BBS Faculty Member - Christopher Newton-Cheh

Christopher Newton-Cheh

Department of Medicine, MGH
Program in Medical and Population Genetics, Broad Institute

Massachusetts General Hospital
Richard B. Simches Research Center
185 Cambridge Street, Room 5242
Boston MA 02114
Tel: 617-643-3615
Fax: 617-249-0127
Email: cnewtoncheh@partners.org
Visit my lab page here.



The Newton-Cheh laboratory is focused on identifying the genetic factors that underlie variation in blood pressure and myocardial repolarization, determination of their role in human physiology and their implications for human health at the population level. Elevated blood pressure is an important modifiable risk factor for stroke, heart failure, myocardial infarction and end-stage renal disease. QT interval prolongation is a risk factor for sudden cardiac death and occurs as a cardiotoxic side effect of many medications, leading to loss of valuable compounds from the drug development pipeline.

We recently found that common variation at the NPPA/NPPB locus influences natriuretic peptide concentration and in turn systolic and diastolic blood pressure. This was the first in vivo demonstration of the role of inter-individual variability in the natriuretic peptide system in blood pressure regulation and was the first common variant for blood pressure reported. We recently reported a genome-wide association study of blood pressure in 34,433 individuals of European ancestry identifying 8 novel genetic loci related to blood pressure that open new avenues of investigation into the fundamental basis of blood pressure regulation and novel therapeutic targets. We recently reported a genome-wide association study of myocardial repolarization in 13,685 individuals from the US and Europe identifying ten genetic loci related to myocardial repolarization, five of which were not previously known to be involved in its regulation.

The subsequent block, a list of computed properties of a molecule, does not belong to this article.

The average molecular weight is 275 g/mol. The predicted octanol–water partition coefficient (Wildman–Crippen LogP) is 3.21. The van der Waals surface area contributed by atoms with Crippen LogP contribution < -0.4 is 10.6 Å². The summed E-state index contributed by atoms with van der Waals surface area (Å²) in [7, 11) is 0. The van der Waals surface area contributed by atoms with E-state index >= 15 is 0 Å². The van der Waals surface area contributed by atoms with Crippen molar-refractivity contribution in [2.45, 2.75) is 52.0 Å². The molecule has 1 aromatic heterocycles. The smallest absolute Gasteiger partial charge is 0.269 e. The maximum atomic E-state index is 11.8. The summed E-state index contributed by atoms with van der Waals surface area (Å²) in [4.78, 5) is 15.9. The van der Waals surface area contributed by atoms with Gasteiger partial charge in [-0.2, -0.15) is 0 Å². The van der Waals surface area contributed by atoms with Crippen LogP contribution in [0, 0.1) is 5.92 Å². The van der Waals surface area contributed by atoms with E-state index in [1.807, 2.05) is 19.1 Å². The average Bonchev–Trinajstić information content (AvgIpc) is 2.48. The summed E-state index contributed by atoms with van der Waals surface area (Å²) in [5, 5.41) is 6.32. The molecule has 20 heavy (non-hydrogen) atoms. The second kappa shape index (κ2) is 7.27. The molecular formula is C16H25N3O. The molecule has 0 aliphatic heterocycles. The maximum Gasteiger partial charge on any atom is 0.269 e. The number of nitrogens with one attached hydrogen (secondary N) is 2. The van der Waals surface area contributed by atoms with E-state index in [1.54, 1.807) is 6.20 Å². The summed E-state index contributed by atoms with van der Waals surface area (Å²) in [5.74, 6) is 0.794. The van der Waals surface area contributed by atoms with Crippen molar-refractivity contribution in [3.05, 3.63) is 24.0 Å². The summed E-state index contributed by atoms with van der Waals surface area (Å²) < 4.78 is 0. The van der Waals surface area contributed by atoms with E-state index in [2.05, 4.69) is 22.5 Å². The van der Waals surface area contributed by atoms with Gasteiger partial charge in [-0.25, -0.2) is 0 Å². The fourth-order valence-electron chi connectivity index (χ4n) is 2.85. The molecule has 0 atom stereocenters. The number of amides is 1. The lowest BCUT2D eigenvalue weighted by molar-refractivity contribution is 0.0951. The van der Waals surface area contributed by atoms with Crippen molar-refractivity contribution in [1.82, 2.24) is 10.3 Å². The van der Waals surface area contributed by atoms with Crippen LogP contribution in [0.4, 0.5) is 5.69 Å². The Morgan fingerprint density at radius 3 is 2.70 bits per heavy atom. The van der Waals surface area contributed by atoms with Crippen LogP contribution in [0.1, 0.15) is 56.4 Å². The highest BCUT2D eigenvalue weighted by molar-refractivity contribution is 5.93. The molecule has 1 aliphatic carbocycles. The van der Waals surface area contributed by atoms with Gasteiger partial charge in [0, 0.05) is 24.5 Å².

In summary, our laboratory is generating key insights into the genetic basis of blood pressure regulation and myocardial repolarization which have implications for our understanding of the physiology of hypertension and cardiotoxic drug response. We are expanding our research efforts to translate these genetic findings with the use of high-resolution phenotyping of carriers of known genetic factors that operate at the population level, with the promise that we may improve both the efficacy and reduce the toxicity of therapies for the prevention of human disease.

Dr. Newton-Cheh is a staff cardiologist in the Heart Failure and Transplantation Section at Massachusetts General Hospital and Medical Director of the EKG Laboratory.



Last Update: 8/22/2013



Publications

For a complete listing of publications click here.

 


 

Newton-Cheh C et al. Association of Common Variants in NPPA and NPPB with Circulating Natriuretic Peptides and Blood Pressure. Nature Genetics. 2009;41(3):348-53.

Newton-Cheh C et al. Common variants at ten loci influence QT interval duration in the QTGEN Study. Nature Genetics. 2009;41(4):399-406.

Newton-Cheh C et al. Genome-wide association study identifies eight loci associated with blood pressure. Nat Genetics 2009;41(6):666-676.



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